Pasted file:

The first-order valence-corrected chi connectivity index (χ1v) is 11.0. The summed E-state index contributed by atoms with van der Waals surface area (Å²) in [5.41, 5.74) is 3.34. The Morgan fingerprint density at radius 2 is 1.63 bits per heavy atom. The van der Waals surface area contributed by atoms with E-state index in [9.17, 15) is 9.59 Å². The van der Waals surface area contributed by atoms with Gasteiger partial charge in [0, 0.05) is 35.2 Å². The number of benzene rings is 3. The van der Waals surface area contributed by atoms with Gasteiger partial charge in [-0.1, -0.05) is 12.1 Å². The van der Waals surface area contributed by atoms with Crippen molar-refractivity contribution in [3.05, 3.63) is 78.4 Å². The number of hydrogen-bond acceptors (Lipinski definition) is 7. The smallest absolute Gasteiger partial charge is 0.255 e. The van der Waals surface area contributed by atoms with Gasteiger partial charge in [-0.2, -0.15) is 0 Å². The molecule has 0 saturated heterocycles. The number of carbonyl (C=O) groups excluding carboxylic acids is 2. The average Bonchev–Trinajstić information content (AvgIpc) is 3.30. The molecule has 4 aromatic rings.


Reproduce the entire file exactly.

The first-order valence-corrected chi connectivity index (χ1v) is 11.0. The summed E-state index contributed by atoms with van der Waals surface area (Å²) in [5.41, 5.74) is 3.34. The Morgan fingerprint density at radius 2 is 1.63 bits per heavy atom. The van der Waals surface area contributed by atoms with E-state index in [9.17, 15) is 9.59 Å². The van der Waals surface area contributed by atoms with Gasteiger partial charge in [0, 0.05) is 35.2 Å². The number of benzene rings is 3. The van der Waals surface area contributed by atoms with Gasteiger partial charge in [-0.1, -0.05) is 12.1 Å². The van der Waals surface area contributed by atoms with Crippen molar-refractivity contribution in [3.05, 3.63) is 78.4 Å². The number of hydrogen-bond acceptors (Lipinski definition) is 7. The smallest absolute Gasteiger partial charge is 0.255 e. The van der Waals surface area contributed by atoms with Gasteiger partial charge in [-0.2, -0.15) is 0 Å². The molecule has 0 saturated heterocycles. The number of carbonyl (C=O) groups excluding carboxylic acids is 2. The average Bonchev–Trinajstić information content (AvgIpc) is 3.30. The molecule has 4 aromatic rings.